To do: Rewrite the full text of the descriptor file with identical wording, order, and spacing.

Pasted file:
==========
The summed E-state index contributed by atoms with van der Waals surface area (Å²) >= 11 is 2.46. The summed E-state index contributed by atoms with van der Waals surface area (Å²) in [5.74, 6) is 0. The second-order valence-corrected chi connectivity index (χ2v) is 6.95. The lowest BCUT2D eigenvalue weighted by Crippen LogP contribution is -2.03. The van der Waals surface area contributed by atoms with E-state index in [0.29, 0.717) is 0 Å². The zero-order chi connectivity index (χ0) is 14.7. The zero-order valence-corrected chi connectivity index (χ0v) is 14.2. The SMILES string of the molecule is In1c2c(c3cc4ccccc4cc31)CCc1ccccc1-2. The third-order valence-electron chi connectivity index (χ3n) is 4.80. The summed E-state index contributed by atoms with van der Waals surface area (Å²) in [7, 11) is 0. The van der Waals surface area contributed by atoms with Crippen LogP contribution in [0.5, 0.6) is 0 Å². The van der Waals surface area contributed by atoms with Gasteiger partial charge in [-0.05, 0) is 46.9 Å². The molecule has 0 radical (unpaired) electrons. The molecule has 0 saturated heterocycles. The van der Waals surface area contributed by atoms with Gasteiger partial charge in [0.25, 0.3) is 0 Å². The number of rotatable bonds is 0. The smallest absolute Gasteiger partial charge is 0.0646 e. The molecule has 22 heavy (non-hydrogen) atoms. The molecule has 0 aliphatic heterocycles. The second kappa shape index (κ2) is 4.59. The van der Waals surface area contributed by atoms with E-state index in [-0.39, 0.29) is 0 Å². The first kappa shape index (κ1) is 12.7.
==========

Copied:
The summed E-state index contributed by atoms with van der Waals surface area (Å²) >= 11 is 2.46. The summed E-state index contributed by atoms with van der Waals surface area (Å²) in [5.74, 6) is 0. The second-order valence-corrected chi connectivity index (χ2v) is 6.95. The lowest BCUT2D eigenvalue weighted by Crippen LogP contribution is -2.03. The van der Waals surface area contributed by atoms with E-state index in [0.29, 0.717) is 0 Å². The zero-order chi connectivity index (χ0) is 14.7. The zero-order valence-corrected chi connectivity index (χ0v) is 14.2. The SMILES string of the molecule is In1c2c(c3cc4ccccc4cc31)CCc1ccccc1-2. The third-order valence-electron chi connectivity index (χ3n) is 4.80. The summed E-state index contributed by atoms with van der Waals surface area (Å²) in [7, 11) is 0. The van der Waals surface area contributed by atoms with Crippen LogP contribution in [0.5, 0.6) is 0 Å². The van der Waals surface area contributed by atoms with Gasteiger partial charge in [-0.05, 0) is 46.9 Å². The molecule has 0 radical (unpaired) electrons. The molecule has 0 saturated heterocycles. The van der Waals surface area contributed by atoms with Gasteiger partial charge in [0.25, 0.3) is 0 Å². The number of rotatable bonds is 0. The smallest absolute Gasteiger partial charge is 0.0646 e. The molecule has 22 heavy (non-hydrogen) atoms. The molecule has 0 aliphatic heterocycles. The second kappa shape index (κ2) is 4.59. The van der Waals surface area contributed by atoms with E-state index in [-0.39, 0.29) is 0 Å². The first kappa shape index (κ1) is 12.7.